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Lord's Candles

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The desert yucca plan was designated as the state flower of New Mexico in 1927.  It was chosen by the school children of the state,  then recommended by the New Mexico Federation of Women's Clubs.

There are 40-50 varieties of the species.  Some are perennials, some shrubs, and some native trees.  All varieties enjoy the hot and dry parts of North America, Central American, and the West Indies. 

Early settlers called them, "our Lord's candles."  Native Americans used the roots of yucca glauca, or soapweed yucca, for shampoo and soap.  Yuccas also have edible parts including, fruit, seeds, flowers, stems, and at times the roots.  Dried yucca wood has a very low igniting point, which makes it ideal for starting fires. 

Yucca plants have a specialized pollination system that requires a specific moth, the yucca moth.  This creature transfers pollen from the stamens of one plant to the stigma of another.  The flower becomes a nursery for the moth lays an egg in the flower.  Once the larvae hatches, they eat a small amount of developing seeds.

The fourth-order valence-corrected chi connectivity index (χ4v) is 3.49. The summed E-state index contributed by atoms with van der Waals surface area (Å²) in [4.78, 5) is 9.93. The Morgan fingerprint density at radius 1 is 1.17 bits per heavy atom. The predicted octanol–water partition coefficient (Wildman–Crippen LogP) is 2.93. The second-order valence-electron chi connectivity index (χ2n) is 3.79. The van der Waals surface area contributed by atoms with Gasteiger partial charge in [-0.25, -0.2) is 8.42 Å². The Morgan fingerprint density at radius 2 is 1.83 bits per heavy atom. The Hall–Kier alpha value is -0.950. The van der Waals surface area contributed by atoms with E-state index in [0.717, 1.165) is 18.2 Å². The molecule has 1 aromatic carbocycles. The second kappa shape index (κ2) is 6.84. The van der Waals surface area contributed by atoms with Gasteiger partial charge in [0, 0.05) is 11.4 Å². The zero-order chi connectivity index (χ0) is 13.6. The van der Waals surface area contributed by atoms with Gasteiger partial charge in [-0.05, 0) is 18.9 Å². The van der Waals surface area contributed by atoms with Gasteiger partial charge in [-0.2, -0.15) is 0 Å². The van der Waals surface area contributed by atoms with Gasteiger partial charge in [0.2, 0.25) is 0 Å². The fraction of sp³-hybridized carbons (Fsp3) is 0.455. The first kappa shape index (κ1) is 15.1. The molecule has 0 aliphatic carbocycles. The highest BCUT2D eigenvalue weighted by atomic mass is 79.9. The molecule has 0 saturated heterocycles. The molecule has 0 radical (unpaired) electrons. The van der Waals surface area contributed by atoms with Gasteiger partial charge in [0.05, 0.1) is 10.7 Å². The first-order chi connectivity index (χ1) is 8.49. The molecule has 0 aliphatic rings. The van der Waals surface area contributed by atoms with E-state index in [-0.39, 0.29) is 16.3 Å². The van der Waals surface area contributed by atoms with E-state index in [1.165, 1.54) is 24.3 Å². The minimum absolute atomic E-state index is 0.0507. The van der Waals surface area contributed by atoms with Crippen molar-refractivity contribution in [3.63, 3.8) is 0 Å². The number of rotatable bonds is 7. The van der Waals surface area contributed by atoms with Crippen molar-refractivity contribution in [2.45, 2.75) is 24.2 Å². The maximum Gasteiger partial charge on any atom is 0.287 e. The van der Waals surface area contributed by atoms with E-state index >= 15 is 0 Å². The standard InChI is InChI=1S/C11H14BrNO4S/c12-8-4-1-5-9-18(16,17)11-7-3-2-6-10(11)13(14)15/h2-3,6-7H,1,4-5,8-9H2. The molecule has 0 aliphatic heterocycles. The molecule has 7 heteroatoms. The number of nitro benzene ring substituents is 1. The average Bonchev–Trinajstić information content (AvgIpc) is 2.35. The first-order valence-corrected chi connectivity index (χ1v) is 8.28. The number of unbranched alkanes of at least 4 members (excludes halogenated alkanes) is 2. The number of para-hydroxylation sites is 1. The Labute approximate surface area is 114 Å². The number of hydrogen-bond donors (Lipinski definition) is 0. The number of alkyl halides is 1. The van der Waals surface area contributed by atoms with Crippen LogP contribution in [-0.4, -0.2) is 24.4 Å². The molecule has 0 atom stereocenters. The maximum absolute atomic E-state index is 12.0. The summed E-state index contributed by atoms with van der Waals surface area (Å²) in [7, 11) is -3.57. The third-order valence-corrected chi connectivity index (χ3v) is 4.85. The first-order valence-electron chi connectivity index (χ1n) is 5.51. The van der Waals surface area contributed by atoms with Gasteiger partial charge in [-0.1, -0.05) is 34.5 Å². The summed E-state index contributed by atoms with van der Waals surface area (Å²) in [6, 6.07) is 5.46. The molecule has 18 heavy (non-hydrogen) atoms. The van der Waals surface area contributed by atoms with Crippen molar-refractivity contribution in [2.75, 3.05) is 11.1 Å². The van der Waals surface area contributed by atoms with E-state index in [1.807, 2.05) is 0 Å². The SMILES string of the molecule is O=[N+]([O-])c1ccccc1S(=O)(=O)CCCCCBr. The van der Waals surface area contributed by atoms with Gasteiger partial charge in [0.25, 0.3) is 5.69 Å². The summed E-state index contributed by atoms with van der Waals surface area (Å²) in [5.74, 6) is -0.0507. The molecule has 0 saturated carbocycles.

Yucca are a creative addition to any flower bed in a dry climate, but care should be taken in choosing a location.  The sharp leaves need to be placed away from walkways and human contact.

Years ago Skip Mancini left the rocky coast of Northern California to return to her roots in the heartland. Her San Francisco friends, concerned over her decision to live in a desolate flatland best known for a Hollywood tornado, were afraid she would wither and die on the vine. With pioneer spirit, Skip planted a garden. She began to learn about growing not only flowers and vegetables, but hearts and minds. If you agree that the prairie is a special place, we think you'll enjoy her weekly sojourns into Growing on the High Plains.